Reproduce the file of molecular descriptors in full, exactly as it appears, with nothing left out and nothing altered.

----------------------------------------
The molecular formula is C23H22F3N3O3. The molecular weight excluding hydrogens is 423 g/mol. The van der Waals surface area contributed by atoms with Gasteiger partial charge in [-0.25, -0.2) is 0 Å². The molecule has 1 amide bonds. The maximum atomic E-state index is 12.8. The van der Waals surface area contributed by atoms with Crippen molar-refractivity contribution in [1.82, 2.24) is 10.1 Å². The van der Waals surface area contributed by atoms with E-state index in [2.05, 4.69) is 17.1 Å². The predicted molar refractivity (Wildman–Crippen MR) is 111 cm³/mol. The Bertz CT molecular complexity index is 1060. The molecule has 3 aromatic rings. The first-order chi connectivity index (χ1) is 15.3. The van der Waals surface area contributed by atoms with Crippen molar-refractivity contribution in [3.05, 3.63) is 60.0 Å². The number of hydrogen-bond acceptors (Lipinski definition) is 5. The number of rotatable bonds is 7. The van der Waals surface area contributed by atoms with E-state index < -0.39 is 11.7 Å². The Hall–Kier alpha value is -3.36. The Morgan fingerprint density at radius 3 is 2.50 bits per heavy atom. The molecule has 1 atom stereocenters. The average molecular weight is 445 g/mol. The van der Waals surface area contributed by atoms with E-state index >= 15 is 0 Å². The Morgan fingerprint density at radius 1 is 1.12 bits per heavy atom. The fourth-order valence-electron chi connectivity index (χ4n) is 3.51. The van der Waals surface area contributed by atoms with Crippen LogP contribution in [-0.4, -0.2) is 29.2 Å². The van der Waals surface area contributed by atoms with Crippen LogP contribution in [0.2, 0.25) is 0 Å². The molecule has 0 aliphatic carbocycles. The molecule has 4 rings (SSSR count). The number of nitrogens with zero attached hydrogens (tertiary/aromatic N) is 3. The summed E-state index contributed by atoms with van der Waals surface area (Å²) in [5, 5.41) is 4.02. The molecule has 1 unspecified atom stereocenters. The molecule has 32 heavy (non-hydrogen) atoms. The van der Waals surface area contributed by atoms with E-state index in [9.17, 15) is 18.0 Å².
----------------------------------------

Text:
The molecular formula is C23H22F3N3O3. The molecular weight excluding hydrogens is 423 g/mol. The van der Waals surface area contributed by atoms with Gasteiger partial charge in [-0.25, -0.2) is 0 Å². The molecule has 1 amide bonds. The maximum atomic E-state index is 12.8. The van der Waals surface area contributed by atoms with Crippen molar-refractivity contribution in [1.82, 2.24) is 10.1 Å². The van der Waals surface area contributed by atoms with E-state index in [2.05, 4.69) is 17.1 Å². The predicted molar refractivity (Wildman–Crippen MR) is 111 cm³/mol. The Bertz CT molecular complexity index is 1060. The molecule has 3 aromatic rings. The first-order chi connectivity index (χ1) is 15.3. The van der Waals surface area contributed by atoms with Crippen molar-refractivity contribution in [3.05, 3.63) is 60.0 Å². The number of hydrogen-bond acceptors (Lipinski definition) is 5. The number of rotatable bonds is 7. The van der Waals surface area contributed by atoms with E-state index < -0.39 is 11.7 Å². The Hall–Kier alpha value is -3.36. The Morgan fingerprint density at radius 3 is 2.50 bits per heavy atom. The molecule has 1 atom stereocenters. The average molecular weight is 445 g/mol. The van der Waals surface area contributed by atoms with E-state index >= 15 is 0 Å². The Morgan fingerprint density at radius 1 is 1.12 bits per heavy atom. The fourth-order valence-electron chi connectivity index (χ4n) is 3.51. The van der Waals surface area contributed by atoms with Crippen LogP contribution in [-0.4, -0.2) is 29.2 Å². The van der Waals surface area contributed by atoms with Crippen LogP contribution in [0.2, 0.25) is 0 Å². The molecule has 0 aliphatic carbocycles. The molecule has 4 rings (SSSR count). The number of nitrogens with zero attached hydrogens (tertiary/aromatic N) is 3. The summed E-state index contributed by atoms with van der Waals surface area (Å²) in [5, 5.41) is 4.02. The molecule has 1 unspecified atom stereocenters. The molecule has 32 heavy (non-hydrogen) atoms. The van der Waals surface area contributed by atoms with E-state index in [9.17, 15) is 18.0 Å².